In addition to Frye, Deputies Frank Bleigh and Brian Strunk assisted with the project. Bleigh is K-9 Colt’s handler.
“Merrick had his Court of Honor Tuesday night so he’s officially an Eagle Scout,” said Frye. “So many people have played an important role in the project. The Southwest Training Group, which includes five counties, have their dogs here today.We also have a K-9 from the Wapakoneta Police Department here.
“The vision was not only to let our dogs use this, but other agencies as well,” said Frye. “The public can come in to teach their dogs the obstacle course. Our K-9s work in all types of conditions — dry and wet. You can’t predict the weather” when they are called to a scene.”
Frye said if a local resident would like to bring their dog to the obstacle course, they should call the dispatch office and let them know when they plan to be there.
Merrick first learned about during a Boy Scout meeting where possible Eagle Scout projects were discussed.
After deciding on the project, said his mom, Claudia, Merrick had to present the idea to the Boy Scouts of Miami Valley Council for their approval. After receiving their OK, Merrick began working with Frye and Bleigh, who helped him design the obstacle course.
“I picked out 10 obstacles that I liked,” said Merrick. “I showed them to Chief Deputy Frye and we picked out seven obstacles for the course.”
Merrick had one word of how he felt the first time he saw a dog run through the obstacle course: Awesome!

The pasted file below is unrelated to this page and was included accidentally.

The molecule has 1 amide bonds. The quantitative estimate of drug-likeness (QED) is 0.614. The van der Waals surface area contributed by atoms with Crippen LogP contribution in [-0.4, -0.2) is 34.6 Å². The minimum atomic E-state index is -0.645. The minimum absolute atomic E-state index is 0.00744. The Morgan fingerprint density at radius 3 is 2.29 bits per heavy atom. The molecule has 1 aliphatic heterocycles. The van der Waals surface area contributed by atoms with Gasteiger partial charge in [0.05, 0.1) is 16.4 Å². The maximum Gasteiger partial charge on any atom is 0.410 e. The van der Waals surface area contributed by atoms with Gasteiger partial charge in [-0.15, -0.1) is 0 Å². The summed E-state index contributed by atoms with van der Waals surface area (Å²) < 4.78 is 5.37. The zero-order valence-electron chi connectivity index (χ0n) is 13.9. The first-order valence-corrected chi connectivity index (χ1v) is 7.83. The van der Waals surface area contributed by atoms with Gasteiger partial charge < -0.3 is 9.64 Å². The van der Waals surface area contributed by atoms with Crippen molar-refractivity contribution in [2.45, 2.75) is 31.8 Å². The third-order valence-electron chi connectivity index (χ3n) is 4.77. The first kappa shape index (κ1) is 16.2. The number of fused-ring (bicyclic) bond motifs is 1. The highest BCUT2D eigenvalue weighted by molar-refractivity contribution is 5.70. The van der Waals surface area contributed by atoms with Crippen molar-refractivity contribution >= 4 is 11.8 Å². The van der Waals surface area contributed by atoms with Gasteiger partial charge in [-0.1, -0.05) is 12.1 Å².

“It was definitely worth the work,” said Merrick.
One of the obstacles was modified from the military specs they used to design the course.
“We added a door to one so it was similar to a car door,” said Frye. “The dog has to be able to get out of a cruiser in an emergency.”
Today, the officers have a button to open the door, said Frye, but if they are unconscious, the dog would have to get out of the vehicle through the window.
“Merrick did a wonderful job,” said Bleigh. “The door is the hardest obstacle because the opening is small. When Colt sees it (obstacle course), he wants to go play.”
Colt, who has been with the department for 10 years, is already benefiting from having the obstacle course at the sheriff’s office.
“Frank will drive to work early so Colt can run the course,” said Frye. “Frank is training Colt every night.”
Gay Smith provided the financial backing for the project.
“I’m just a dog person,” said Smith. “Deputy Strunk and Merrick approached me about the project. When they said ‘dog’ and ‘training,’ I said ‘why yes and who is this young man.’”
James and Judy Beckelhymer and Len Larson also helped Merrick with his project.
“We provided him the space to work,” said the Beckelhymers. “We had the tools, guidance and encouragement.”